It took a little time to get the crowd moved to the new room, but an atmosphere of high spirits and goodwill prevailed. Obviously the 150-200 guests, many overflowing into the hallways, expected I’d be talking to them about something important. And I later learned that two translators had already published parts of my first book in Icelandic; they proudly showed me their published articles, replete with graphs. They didn’t know each other, but had each motivated a sizeable number of people to come to the talk. I could tell from their questions how deeply concerned they were about this topic, and I agreed to meet with the “hard core” of a few grassroots groups on Sunday evening at one of their gathering places to discuss action strategies.
That evening at dinner I had the pleasure of a conversation with the personal adviser of the Economics Minister about the drama that had led up to the near-total collapse of Iceland’s financial and economic system. This evening was the preparation for my discussion with the minister and the government’s chief economic adviser on Monday, shortly before leaving Reykjavik.
It was an important meeting for me, and for these two leading specialists as well. As it turned out, they had never before so clearly perceived the role of interest and compound interest in the lead-up to the collapse, even though they’d been confronted with it practically every day since 2006. And their serious countenances showed that they were taking it to heart. Their comments indicated however that it would take considerable time before these new insights could be applied to political practice. Germany, they said with mild regret, had no doubt been among the hardest hit by the whole matter. [Translator’s note: It’s unclear how this last sentence relates to the preceding line of thought.]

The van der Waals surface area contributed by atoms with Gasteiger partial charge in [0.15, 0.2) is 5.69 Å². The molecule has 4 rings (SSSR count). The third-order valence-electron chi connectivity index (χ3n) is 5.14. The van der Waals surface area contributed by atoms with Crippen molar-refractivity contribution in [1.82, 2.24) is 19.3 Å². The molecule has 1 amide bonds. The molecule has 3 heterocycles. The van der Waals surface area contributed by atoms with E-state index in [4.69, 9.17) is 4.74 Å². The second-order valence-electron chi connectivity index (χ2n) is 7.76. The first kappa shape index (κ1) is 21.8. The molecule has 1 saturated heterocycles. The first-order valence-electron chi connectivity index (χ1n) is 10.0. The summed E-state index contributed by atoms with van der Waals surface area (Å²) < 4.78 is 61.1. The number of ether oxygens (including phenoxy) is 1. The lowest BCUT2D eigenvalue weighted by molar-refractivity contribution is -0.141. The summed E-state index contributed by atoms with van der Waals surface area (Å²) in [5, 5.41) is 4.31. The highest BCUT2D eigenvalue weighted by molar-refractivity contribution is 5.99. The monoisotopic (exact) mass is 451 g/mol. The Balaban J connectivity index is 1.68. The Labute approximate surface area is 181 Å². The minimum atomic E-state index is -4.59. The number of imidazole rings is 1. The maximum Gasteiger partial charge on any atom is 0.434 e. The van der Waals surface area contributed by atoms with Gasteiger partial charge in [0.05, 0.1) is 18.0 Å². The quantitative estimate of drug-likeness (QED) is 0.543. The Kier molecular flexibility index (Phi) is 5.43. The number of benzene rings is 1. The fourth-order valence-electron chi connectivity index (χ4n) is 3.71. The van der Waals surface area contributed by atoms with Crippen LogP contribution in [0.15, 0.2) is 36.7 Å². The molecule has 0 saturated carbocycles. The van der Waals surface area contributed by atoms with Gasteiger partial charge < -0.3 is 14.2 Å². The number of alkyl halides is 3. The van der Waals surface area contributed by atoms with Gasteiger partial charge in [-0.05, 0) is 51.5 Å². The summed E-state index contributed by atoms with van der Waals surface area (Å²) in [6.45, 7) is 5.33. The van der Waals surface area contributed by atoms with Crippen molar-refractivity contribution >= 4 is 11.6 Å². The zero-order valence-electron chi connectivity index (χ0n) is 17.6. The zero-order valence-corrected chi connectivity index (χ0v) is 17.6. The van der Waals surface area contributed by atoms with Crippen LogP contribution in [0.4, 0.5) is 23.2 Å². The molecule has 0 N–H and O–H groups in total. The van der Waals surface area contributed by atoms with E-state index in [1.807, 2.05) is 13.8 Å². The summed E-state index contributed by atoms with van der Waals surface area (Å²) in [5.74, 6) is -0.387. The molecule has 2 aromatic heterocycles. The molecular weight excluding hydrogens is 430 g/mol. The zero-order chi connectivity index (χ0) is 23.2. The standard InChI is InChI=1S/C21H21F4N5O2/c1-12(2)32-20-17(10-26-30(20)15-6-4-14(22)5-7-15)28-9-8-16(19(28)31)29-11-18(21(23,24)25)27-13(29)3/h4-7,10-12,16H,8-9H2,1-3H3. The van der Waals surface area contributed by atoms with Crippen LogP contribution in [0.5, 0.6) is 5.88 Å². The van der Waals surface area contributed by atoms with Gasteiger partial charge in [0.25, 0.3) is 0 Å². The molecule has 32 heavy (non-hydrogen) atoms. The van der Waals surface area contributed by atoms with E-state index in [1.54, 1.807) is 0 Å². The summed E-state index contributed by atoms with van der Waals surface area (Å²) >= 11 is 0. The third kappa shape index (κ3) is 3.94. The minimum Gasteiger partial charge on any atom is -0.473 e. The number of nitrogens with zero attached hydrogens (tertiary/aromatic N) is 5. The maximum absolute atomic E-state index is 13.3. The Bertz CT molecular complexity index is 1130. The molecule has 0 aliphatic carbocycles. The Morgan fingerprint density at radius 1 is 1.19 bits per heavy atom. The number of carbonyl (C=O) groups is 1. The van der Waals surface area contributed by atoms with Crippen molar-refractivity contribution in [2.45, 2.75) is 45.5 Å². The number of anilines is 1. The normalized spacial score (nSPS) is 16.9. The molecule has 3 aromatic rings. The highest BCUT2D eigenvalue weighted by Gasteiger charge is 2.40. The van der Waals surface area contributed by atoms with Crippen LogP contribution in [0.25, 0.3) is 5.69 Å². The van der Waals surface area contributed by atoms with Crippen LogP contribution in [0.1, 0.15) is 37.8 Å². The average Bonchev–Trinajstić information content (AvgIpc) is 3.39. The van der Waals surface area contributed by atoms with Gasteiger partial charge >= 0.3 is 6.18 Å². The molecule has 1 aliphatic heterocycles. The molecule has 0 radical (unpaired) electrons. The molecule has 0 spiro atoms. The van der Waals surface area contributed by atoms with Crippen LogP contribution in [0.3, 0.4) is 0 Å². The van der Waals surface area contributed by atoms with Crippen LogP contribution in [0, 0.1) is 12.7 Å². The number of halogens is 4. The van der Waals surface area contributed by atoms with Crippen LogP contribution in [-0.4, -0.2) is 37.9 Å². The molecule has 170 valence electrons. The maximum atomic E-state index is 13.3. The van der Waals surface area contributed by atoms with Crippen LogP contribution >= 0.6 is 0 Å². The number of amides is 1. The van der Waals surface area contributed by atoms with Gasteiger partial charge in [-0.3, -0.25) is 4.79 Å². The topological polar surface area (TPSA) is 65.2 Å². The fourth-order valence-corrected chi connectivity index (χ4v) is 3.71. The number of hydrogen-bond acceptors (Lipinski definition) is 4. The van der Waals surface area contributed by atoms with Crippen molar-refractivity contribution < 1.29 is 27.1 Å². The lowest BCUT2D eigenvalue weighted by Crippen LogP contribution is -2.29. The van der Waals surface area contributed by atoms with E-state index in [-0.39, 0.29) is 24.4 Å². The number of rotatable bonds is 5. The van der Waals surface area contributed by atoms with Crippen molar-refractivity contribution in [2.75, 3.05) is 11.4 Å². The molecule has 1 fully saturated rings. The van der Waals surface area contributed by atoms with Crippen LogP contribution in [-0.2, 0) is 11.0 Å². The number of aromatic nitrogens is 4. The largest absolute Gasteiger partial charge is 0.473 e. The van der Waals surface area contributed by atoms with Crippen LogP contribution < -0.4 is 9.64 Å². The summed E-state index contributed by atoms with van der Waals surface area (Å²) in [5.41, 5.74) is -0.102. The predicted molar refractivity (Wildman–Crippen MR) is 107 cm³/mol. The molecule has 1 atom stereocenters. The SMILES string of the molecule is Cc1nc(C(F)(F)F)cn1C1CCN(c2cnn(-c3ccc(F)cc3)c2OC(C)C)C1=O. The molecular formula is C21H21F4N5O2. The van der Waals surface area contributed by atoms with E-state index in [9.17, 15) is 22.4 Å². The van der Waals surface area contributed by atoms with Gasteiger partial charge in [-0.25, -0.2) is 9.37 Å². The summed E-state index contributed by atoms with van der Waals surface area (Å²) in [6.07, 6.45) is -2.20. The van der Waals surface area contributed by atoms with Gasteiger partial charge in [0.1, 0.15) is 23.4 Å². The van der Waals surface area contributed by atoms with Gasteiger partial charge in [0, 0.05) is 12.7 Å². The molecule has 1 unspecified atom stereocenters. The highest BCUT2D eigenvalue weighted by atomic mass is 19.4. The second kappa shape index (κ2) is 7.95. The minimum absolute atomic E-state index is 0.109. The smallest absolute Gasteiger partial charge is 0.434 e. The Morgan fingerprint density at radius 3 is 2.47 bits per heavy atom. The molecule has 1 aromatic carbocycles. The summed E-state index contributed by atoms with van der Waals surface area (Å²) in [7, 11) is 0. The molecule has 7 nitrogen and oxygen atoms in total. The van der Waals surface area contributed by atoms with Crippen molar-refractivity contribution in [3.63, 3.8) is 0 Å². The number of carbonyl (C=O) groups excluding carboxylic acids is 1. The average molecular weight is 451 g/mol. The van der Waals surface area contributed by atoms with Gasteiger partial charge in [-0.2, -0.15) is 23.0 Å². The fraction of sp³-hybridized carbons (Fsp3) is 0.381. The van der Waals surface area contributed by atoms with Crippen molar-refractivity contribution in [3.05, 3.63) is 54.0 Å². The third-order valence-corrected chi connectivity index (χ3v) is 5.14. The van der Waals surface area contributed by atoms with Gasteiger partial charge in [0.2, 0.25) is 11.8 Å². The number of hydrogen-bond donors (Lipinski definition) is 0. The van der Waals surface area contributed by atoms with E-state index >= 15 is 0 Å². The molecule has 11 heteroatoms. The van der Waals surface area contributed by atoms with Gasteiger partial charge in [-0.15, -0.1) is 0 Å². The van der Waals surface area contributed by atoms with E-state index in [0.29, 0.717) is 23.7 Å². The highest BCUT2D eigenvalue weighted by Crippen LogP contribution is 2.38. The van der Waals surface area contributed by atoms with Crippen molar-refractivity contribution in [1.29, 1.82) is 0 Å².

But I did have the feeling that they were open to new solutions. Most impressive for me was the evening I spent with representatives of perhaps seven grassroots initiatives, of whom at least three had been trying for years to get the money topic on people’s radar screens, with little prior but now greater success, to judge by their growing membership figures and the fact that they’re now “being heard” in the media.
The main topic was action strategies. Lots of concrete questions: How can we change this and that? What’s the best way to introduce complementary currencies? How can we reduce the debt burden that’s been forced upon our poorer citizens?
I told of our experiences with barter circles, regional currencies, and the WIR system, and described our successes in the Chiemgau and Vorarlberg regions. And I promised to send them written summaries of the key ingredients.
In any event we shall stay in contact, exchanging news of problems and successes. As I left I had the feeling of having sown some seeds – having nourished the hope and the knowledge that new pathways lie before us, and what they might look like.
Overall a newcomer to this country notices little of its bout with bankruptcy. You do see several unfinished skyscraper projects, especially near the seacoast and on the way to the airport. But very few people or neighborhoods look genuinely poor.
With the help of the 2.1-billion euro credit from the IMF, the country has once again just barely avoided total breakdown. Now people are rolling up their sleeves and saying, “We’ll make it back.” I certainly hope they will, because I have become very fond of the Icelanders in the week I spent with them.
The best, most concrete outcome of this trip would be for the grassroots groups to enjoy a new level of attention, understanding, and perhaps even active support for their efforts at introducing new systems – systems that prove that we can run our monetary affairs without interest.
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Here is a link to a tv interview of Prof. Kennedy by Egill Helgason, which was aired on Icelandic television on Sunday the 25th of September 2011: http://silfuregils.eyjan.is/2011/09/26/fjarmalakerfi-sem-leidir-til-glotunar/